Myths, Legends, and Storytelling Tradition

Myths, Legends, and Storytelling Tradition

Podcasts are all the rage these days and we, like so many out there, have our favorites.  Among those favorites is the Myths and Legends podcast.  In an episode I recently listened to, the podcast host, Jason, covers two topics that hit very close to home (specifically for DUO): advertising, combined with storytelling tradition on a grander scale.


Truth In Advertising: Paul Bunyan



The episode starts out with a brief explanation of the titular character; one of the rare few discussed on the podcast that originated in American folklore.  In fact, as Jason points out, American folk heroes are very small in numbers compared to the rest of the world.  We are a young country, after all.

“There are statues of that famed multi-story tall lumberjack and his massive blue ox all around the northern United States.  The “real” Paul Bunyan is really just an amalgamation of stories lumberjacks told each other in the bunkhouses … and stories about him were made up by authors and advertisers who had nothing to do with the original Paul Bunyan stories.”

Jason then breaks down the source of this lore, which came as quite a surprise to me.  It has always been my understanding that Paul Bunyan, like many other figures of tall tales, grew from oral tradition – which he did – but the means of how those fireside stories were carried into mainstream culture was not what I expected:

“His stories started in the lumberjack camps around 1885 … By the time his stories was sought by writers, the world in which Paul Bunyan lived … was already disappearing.  Regardless, [Laffed, a copyrighter for the lumber company] was looking for a way to sell lumber and he needed a mascot.  This famous character was good enough, so [Laffed] used him … Paul Bunyan’s blue ox had remained unnamed up until this point.  [Laffed] decided that he needed a name … So, that’s how we got Babe the Blue Ox.”

As Jason later points out, the evolution of Paul Bunyan’s story is a prime example of oral tradition changing, shifting as it solidifies into various canonized mediums:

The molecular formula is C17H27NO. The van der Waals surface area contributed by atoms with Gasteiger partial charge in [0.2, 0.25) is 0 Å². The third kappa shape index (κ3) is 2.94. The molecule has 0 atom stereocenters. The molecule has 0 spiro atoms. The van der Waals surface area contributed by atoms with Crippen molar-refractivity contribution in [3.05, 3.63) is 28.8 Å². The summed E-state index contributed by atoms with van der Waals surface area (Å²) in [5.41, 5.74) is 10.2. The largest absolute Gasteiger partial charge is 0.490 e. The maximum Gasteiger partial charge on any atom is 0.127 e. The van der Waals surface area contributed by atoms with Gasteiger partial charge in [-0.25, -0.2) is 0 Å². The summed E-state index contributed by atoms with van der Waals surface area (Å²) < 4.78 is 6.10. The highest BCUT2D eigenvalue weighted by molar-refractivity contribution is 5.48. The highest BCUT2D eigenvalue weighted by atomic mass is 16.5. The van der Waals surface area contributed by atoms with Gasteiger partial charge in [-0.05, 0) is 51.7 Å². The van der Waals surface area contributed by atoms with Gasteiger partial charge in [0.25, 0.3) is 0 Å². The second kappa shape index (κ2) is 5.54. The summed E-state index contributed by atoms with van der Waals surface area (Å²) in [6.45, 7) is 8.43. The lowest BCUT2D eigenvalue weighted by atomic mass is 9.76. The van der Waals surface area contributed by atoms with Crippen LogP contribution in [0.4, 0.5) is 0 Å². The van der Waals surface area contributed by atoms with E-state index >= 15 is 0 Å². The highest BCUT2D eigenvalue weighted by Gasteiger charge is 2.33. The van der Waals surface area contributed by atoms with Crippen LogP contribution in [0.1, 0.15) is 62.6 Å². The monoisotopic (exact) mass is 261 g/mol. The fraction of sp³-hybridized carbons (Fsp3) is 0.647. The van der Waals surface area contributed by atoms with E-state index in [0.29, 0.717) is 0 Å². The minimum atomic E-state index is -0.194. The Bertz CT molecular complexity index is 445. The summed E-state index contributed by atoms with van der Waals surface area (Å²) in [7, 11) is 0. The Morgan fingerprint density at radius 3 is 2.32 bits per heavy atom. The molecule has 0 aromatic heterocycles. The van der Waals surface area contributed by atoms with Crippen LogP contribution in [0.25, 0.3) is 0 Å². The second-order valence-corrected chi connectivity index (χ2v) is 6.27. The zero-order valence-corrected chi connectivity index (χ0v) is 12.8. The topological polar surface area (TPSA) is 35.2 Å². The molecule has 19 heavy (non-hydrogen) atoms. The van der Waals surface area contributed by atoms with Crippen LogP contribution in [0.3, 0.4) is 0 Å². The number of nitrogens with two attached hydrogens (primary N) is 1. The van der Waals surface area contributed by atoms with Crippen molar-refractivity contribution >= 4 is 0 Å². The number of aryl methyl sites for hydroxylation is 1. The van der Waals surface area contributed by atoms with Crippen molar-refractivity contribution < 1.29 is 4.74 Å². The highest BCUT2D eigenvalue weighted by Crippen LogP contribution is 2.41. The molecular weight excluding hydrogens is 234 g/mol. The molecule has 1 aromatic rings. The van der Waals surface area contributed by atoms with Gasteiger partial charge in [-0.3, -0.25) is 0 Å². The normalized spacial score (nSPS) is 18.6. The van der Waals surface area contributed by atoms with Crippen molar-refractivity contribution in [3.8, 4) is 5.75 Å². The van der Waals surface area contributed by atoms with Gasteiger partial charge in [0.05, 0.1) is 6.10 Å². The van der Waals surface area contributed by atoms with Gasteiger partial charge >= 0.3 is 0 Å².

“The Red River Lumber Company trademarked an image of Bunyan for their logo, but they never copyrighted the 20+ page book.  They thought that if it was shared widely enough, then it would be just more name recognition for them.  Remember: their primary aim was … selling lumber.  And they were effective.  The stories were printed and reprinted.  They sent out thousands of booklets a year and, I mean, we’re still talking about the Red River Lumber Company one hundred years later…

One frustration that the early researchers expressed was that the stories were different everywhere.  There wasn’t any Paul Bunyan ‘canon,’ so to speak. The folklore was this living, breathing thing that changed every time it was told…

We’ll never know the original stories told in those bunkhouses long ago by men who worked such dangerous, long hours because, for better or worse, the stories were taken and changed for various purposes.”


As the episode concludes, we’re left to consider the cyclical nature of storytelling as a whole.  Here, in our modern age, we continue to discover new ways of sharing and telling stories:

“On this podcast, I try to get to the very early versions of the stories, but I also don’t repeat them verbatim, often taking liberties with things like dialogue and character motivation.  I was worried about this at first, but it seems to have been well received.  The Paul Bunyan story story is encouraging though.  In doing this podcast, I realized that I inadvertently brought the folklore back a step, when it was just one person telling another person a story, making small changes to account for time period and personal taste.  I’ve also heard that people find the stories on this podcast so interesting, that they tell other people, no doubt making their own changes, which is awesome.

It’s cool to think that we’re all sort of participating in this tradition as old as storytelling itself, while using this twenty-first century medium.”

This is all especially meaningful for us, because, not only is it our job to find and convey story in each project – you might even call it a daily goal – but we also just love a good yarn.  And this example really goes to show just how much power can be found in advertising!

The episode is filled with so many additional fascinating details and stories.   As are all the episodes on the Myths and Legends podcast.  The topics are vast and aplenty and I highly recommend you check it out – to experience Jason’s presentation, if nothing else.